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This is my first post on stackoverflow. Here it goes.

I've built a server-side PHP application that involves reading/making changes to one users's YouTube account (changes to caption files). The user is authenticated with OAuth 2. I have been storing the refresh_token and making refresh requests successfully when the access_token expires.

But now, I seem to be getting an error, which coincidentally correlates with two things:

  • User's upload of a new video
  • Sunday nights

I don't know if that means anything.

The error happens when trying to refresh the access token and I'm using the same way of refreshing the token as I have previously. Here are the details:

Error message:

[status code] 400
[reason phrase] Bad Request
[url] https://accounts.google.com/o/oauth2/token
[request] POST /o/oauth2/token HTTP/1.1
Host: accounts.google.com
User-Agent: Guzzle/2.8.6 curl/7.24.0 PHP/5.3.10
Content-Type: application/x-www-form-urlencoded

[response] HTTP/1.1 400 Bad Request
Cache-Control: no-cache, no-store, max-age=0, must-revalidate
Pragma: no-cache
Expires: Fri, 01 Jan 1990 00:00:00 GMT
Date: Tue, 02 Oct 2012 16:28:24 GMT
Content-Type: application/json
X-Content-Type-Options: nosniff
X-Frame-Options: SAMEORIGIN
X-XSS-Protection: 1; mode=block
Server: GSE
Transfer-Encoding: chunked

  "error" : "invalid_grant"

If you feel like looking at the source code, it's on github. Here's the relevant line number where refresh takes place: https://github.com/wellcaffeinated/yt-subtitle-explorer/blob/master/app/YTSE/OAuth/LoginManager.php#L330

(You'll notice that I've added a check for this error and ask the administrator to reauthorize the application... but this is far from ideal)

Other posts I've looked into were telling people to use approval_prompt=force... so I am doing that.

Edit: My newest suspicion is that since I am requesting offline access (approval_prompt=force) every time the administrator logs in, I keep generating new refresh_tokens (which I don't record unless no others are available). Does google's OAuth have a maximum number of "active" refresh_tokens per application? Or something like that?


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No ideas? Is there any more information I could give to help narrow down the problem? – Jasper Oct 10 '12 at 15:12
It's not so much a YouTube API question as a general Google OAuth 2 infrastructure question. I'll retag and maybe you'll get some more attention. Also, you can try asking at groups.google.com/forum/#!forum/oauth2-dev – Jeff Posnick Oct 18 '12 at 5:03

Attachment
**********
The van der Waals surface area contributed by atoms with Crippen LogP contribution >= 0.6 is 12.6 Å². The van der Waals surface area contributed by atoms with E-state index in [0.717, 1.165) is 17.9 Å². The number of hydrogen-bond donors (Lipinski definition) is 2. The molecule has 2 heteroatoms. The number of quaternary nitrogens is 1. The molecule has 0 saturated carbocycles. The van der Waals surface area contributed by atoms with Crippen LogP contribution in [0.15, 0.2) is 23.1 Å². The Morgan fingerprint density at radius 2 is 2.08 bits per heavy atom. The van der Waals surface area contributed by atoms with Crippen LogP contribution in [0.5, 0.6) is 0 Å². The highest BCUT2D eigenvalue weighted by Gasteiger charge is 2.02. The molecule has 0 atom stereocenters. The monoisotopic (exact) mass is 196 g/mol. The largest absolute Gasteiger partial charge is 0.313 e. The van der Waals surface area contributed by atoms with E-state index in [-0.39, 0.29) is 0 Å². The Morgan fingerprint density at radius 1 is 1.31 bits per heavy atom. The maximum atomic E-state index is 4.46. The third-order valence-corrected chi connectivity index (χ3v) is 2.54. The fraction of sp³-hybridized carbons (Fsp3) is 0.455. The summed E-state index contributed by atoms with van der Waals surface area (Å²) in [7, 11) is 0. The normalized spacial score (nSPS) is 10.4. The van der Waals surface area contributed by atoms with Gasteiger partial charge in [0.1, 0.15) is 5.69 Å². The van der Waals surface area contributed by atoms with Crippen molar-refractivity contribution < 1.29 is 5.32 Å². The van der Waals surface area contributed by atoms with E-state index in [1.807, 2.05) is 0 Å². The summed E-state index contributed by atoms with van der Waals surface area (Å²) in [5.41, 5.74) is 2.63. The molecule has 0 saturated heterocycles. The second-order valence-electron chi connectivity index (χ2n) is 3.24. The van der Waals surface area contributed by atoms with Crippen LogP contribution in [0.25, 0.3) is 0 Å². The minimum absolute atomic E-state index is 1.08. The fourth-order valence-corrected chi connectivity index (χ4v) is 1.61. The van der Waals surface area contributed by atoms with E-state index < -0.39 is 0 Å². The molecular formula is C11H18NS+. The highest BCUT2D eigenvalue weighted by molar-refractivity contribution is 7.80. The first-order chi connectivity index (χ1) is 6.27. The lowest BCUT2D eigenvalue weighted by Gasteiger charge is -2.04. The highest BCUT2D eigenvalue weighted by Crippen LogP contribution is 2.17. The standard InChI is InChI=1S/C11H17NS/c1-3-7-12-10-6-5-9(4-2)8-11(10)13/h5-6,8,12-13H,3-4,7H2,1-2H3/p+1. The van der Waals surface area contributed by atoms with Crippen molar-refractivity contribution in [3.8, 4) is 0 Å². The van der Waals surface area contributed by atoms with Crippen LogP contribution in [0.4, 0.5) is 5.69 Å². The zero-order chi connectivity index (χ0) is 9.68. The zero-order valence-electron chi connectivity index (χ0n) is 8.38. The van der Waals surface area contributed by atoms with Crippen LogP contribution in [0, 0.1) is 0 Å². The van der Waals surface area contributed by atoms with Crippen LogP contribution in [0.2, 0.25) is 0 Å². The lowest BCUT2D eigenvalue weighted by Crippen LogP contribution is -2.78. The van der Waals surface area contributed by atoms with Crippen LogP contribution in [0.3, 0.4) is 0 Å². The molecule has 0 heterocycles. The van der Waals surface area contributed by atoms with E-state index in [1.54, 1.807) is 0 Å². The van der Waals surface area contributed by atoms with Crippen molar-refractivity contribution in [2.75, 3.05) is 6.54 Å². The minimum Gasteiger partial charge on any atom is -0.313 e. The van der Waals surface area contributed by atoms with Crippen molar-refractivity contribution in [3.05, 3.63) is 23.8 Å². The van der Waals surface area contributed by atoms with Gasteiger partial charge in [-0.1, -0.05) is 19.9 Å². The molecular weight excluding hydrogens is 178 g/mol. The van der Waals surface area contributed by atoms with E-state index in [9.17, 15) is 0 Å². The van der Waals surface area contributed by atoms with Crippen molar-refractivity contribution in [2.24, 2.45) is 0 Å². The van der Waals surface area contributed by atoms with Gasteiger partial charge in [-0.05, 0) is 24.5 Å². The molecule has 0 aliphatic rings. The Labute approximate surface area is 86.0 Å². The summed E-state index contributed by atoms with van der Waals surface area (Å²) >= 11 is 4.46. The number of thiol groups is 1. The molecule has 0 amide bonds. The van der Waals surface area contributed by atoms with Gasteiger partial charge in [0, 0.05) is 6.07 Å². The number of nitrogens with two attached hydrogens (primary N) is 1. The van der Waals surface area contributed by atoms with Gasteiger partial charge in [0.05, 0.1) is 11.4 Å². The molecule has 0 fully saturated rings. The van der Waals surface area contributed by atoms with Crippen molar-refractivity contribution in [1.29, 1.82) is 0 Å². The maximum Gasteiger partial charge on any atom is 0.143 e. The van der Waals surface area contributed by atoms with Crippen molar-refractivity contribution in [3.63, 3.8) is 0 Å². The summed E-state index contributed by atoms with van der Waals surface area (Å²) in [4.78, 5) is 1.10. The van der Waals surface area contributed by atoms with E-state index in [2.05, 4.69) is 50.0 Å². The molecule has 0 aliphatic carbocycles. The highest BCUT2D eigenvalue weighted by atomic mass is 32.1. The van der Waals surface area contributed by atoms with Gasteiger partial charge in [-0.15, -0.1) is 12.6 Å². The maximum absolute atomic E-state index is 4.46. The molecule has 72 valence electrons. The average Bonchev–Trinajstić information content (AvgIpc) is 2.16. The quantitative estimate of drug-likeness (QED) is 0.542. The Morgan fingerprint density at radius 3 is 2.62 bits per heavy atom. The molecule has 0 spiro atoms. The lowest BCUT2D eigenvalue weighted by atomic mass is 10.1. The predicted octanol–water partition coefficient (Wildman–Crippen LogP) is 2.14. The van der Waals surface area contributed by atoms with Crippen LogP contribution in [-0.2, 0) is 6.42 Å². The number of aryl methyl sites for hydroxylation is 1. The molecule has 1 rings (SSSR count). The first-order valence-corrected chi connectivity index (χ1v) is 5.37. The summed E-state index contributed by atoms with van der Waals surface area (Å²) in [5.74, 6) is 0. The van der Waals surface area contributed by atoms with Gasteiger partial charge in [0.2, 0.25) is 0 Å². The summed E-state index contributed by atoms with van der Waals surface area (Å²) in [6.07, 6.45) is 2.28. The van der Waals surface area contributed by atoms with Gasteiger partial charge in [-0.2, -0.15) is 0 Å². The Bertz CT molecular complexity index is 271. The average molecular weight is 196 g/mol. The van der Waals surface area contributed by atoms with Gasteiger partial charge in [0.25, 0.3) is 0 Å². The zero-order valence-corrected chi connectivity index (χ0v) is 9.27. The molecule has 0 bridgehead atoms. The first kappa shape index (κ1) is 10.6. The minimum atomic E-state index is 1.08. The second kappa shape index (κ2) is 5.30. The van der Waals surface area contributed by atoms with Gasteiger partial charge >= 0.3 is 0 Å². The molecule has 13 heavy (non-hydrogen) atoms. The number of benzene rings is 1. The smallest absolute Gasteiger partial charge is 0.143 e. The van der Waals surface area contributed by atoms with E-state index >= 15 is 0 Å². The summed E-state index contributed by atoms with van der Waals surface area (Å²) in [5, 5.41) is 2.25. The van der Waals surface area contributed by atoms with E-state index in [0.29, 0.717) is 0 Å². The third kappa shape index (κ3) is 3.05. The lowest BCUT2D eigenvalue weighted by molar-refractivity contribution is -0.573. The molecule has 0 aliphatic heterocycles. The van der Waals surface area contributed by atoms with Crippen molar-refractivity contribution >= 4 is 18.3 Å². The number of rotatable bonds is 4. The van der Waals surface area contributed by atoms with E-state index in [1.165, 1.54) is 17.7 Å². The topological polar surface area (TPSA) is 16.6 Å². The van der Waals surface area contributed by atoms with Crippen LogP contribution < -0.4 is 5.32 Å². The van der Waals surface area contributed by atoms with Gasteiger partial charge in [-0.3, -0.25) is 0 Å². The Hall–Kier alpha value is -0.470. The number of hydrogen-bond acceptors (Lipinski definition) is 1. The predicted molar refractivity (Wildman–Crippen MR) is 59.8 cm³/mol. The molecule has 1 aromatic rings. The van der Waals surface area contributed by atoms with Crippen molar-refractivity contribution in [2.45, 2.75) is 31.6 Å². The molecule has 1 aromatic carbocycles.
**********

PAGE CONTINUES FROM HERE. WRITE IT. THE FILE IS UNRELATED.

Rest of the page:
Don't know if this helps, but a member of Google Developer Relations appeared to answer your last question (re: refresh tokens) in this post, saying there was an undocumented upper limit of 25. stackoverflow.com/questions/12549088/… – Peter E Nov 16 '12 at 15:20
This is possible. I was originally doing this in a way that would not keep the newest token, and if there is an limit to tokens, could be trying to use an old enough token. I've edited my code and still see the problem... but I'll double check to make sure it's working as expected. Thanks. – Jasper Dec 3 '12 at 4:55

please check this from google developers pages:

If you receive an invalid_grant error response when attempting to use a refresh token, the cause of the error may be due to the following reasons:

  1. Your server's clock is not in sync with NTP.

  2. The refresh token limit has been exceeded. Applications can request multiple refresh tokens to access a single Google Analytics account. For example, this is useful in situations where a user wants to install an application on multiple machines and access the same Google Analytics account. In this case, two refresh tokens are required, one for each installation. When the number of refresh tokens exceeds the limit, older tokens become invalid. If the application attempts to use an invalidated refresh token, an invalid_grant error response is returned. The limit for each unique pair of OAuth 2.0 client and Google Analytics account is 25 refresh tokens (note that this limit is subject to change). If the application continues to request refresh tokens for the same Client/Account pair, once the 26th token is issued, the 1st refresh token that was previously issued will become invalid. The 27th requested refresh token would invalidate the 2nd previously issued token and so on.

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